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Wall Street Journal Review: Proof at L. Parker Stephenson

Posted By Administration, Thursday, March 27, 2014
Proof:  The Intersection of Science, Art, and Photography

On view through May 17, 2014

Parker Stephenson fills her little space with big surprises.  The 23 pictures in "Proof" date from 1857 to 2010; they are instances in which photography was used for a scientific purpose, or in which scientific techniques were used for an artistic purpose.  Examples of both cases may be quite attractive.  The straightforward "Forest Plant (Juglandees/nut tree)" by Eugene Charles De Gayffier is a heliogravure print (c. 1867) of a species of flora, part of the great 19th-century project of taxonomy, the effort to identify and characterize the wonders of an expanding world.  Georges Demeny's "Chronophotograph of a Man Jumping" (1896) captures the energetic man six times in one picture to facilitate the study of the physiology of movement.  

There is an albumen print by joseph Woodward, "Proboscis of Zone Fly" (c.1870), taken for the U.S. Surgeon General's Office.  The delicate veins are clearly visible in Arthur Wesley Dow's "Dandelion Leaves," a cyanotype from 1895 - 1910.  The moon and other heavenly bodies show up in several works, early and late.  There are stroboscopic pictures by Bernice Abbott and Harold Edgerton.  "C-622-I, 60x, HN-150, Crystals in Crystallizer" (1960) is an anonymous picture taken for the Union Carbide Chemicals Co.; it looks like a black -and-white work of contemporaneous Abstract Expressionism.  The 2010 image is Raphael Dallaporta's "Murder-Cardiopulmonary," a dye-transfer print of a human heart removed in a forensic autopsy to study a stab wound; its slick heaps of saturated reds, purples and yellows suggest a modernist sculpture.                                                          -William Meyers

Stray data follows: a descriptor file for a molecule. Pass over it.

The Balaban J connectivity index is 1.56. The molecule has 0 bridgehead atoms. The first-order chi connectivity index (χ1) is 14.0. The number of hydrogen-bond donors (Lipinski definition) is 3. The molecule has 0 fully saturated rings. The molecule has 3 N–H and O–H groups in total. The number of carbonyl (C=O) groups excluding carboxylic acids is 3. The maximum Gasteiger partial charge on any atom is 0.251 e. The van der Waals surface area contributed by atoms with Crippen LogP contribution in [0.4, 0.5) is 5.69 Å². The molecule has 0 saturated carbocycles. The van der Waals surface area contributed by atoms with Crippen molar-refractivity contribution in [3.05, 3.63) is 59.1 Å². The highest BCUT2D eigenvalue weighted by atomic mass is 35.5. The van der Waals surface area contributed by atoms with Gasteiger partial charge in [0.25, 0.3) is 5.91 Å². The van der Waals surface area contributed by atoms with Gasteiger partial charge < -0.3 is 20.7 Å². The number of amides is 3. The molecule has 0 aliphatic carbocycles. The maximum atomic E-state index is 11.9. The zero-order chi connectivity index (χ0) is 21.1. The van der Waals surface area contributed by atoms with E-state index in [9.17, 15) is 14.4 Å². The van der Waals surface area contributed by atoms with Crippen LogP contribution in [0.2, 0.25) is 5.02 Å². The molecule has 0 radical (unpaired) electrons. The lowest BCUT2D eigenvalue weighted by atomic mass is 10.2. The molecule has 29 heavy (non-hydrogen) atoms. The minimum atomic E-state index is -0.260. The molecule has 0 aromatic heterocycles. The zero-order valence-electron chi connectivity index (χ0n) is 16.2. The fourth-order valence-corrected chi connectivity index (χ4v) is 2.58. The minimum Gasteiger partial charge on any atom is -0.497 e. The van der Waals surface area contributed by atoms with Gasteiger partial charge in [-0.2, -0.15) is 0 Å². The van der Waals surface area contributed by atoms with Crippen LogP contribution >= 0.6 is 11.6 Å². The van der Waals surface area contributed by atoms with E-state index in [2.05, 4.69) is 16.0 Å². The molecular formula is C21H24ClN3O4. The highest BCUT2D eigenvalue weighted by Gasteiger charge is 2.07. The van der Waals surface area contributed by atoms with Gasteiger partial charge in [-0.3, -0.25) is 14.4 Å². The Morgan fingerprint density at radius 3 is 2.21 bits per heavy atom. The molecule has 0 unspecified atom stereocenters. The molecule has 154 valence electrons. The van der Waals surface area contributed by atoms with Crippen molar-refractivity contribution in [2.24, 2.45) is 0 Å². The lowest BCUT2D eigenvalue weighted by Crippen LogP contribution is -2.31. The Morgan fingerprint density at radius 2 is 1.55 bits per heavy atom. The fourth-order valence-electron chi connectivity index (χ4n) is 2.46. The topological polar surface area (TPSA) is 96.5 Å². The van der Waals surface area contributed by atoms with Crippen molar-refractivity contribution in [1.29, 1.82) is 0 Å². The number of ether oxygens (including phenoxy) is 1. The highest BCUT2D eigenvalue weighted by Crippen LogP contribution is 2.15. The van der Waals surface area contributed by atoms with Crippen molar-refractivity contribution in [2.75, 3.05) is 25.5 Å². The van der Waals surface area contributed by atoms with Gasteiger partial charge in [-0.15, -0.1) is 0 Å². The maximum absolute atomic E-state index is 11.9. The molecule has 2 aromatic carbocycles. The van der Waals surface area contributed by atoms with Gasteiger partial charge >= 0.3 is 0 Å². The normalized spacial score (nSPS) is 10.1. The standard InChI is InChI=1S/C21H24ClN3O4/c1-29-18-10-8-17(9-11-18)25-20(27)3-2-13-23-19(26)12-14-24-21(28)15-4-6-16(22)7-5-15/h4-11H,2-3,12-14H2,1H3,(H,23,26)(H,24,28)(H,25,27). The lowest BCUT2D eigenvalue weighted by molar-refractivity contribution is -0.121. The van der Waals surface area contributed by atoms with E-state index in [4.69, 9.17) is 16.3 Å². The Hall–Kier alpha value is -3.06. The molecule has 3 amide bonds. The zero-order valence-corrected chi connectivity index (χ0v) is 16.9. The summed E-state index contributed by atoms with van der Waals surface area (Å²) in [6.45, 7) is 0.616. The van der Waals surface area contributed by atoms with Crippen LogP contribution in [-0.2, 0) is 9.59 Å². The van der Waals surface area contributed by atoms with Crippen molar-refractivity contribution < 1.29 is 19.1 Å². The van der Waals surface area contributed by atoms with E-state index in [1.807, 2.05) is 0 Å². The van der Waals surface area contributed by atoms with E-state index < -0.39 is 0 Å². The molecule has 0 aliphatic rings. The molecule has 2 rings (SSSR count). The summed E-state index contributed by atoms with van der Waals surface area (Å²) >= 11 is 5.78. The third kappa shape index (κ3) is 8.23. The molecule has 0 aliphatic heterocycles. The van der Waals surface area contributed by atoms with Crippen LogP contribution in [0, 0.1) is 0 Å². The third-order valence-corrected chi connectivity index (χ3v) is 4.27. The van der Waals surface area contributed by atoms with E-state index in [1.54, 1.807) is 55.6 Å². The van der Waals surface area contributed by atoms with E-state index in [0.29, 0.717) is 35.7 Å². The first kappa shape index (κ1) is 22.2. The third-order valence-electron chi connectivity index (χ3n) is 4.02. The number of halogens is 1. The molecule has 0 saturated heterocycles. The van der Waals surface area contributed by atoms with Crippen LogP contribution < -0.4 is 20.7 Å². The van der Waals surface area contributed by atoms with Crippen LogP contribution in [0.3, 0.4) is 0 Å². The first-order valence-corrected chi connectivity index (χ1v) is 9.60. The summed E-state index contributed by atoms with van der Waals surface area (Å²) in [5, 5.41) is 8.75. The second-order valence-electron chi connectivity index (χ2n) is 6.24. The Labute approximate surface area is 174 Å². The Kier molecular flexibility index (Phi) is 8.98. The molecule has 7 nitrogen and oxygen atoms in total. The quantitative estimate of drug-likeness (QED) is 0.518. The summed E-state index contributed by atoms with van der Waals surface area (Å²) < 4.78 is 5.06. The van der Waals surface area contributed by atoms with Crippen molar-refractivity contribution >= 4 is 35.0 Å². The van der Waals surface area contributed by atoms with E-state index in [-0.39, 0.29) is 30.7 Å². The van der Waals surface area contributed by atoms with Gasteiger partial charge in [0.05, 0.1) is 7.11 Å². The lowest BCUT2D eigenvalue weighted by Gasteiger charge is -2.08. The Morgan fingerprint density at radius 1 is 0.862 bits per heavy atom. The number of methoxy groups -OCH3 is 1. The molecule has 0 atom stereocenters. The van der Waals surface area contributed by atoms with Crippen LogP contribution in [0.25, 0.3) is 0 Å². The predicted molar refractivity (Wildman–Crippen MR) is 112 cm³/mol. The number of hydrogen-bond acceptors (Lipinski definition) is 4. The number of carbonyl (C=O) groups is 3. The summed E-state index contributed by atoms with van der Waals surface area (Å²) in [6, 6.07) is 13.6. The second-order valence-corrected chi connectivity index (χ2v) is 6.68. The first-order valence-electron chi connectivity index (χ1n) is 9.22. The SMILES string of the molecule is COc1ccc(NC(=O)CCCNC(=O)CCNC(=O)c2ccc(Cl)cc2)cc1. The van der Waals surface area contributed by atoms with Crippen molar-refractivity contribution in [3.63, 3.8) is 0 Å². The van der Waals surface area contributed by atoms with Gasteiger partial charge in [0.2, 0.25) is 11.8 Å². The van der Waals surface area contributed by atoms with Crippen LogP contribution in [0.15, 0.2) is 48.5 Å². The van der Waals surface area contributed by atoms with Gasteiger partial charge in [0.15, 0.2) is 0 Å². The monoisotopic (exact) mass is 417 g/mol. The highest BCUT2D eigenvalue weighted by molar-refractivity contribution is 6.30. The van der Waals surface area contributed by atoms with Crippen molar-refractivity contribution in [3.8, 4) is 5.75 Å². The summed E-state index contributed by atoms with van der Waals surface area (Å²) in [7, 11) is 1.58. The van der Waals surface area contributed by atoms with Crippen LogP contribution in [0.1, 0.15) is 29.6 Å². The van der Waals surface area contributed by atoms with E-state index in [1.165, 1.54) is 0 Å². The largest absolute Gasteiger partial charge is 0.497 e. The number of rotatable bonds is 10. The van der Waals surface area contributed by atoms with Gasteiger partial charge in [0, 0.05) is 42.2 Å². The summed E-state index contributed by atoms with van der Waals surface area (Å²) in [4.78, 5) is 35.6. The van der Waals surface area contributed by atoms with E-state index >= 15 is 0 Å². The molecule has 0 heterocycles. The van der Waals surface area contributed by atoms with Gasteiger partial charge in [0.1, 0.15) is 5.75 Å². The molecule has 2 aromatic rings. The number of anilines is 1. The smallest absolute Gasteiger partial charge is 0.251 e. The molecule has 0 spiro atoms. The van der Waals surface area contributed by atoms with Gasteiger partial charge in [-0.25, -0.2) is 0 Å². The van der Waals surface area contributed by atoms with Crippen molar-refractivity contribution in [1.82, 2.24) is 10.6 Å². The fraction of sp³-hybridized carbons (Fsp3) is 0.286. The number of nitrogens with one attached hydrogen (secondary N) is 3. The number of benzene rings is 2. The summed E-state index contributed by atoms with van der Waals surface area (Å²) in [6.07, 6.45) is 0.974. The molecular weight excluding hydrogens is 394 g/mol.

For more information on the exhibition, please visit L. Parker Stephenson.

Image Information:
Georges Demeny
Chronophotograph of a Man Jumping, 1896
Courtesy of L. Parker Stephenson 
 


Tags:  L. Parker Stephenson 

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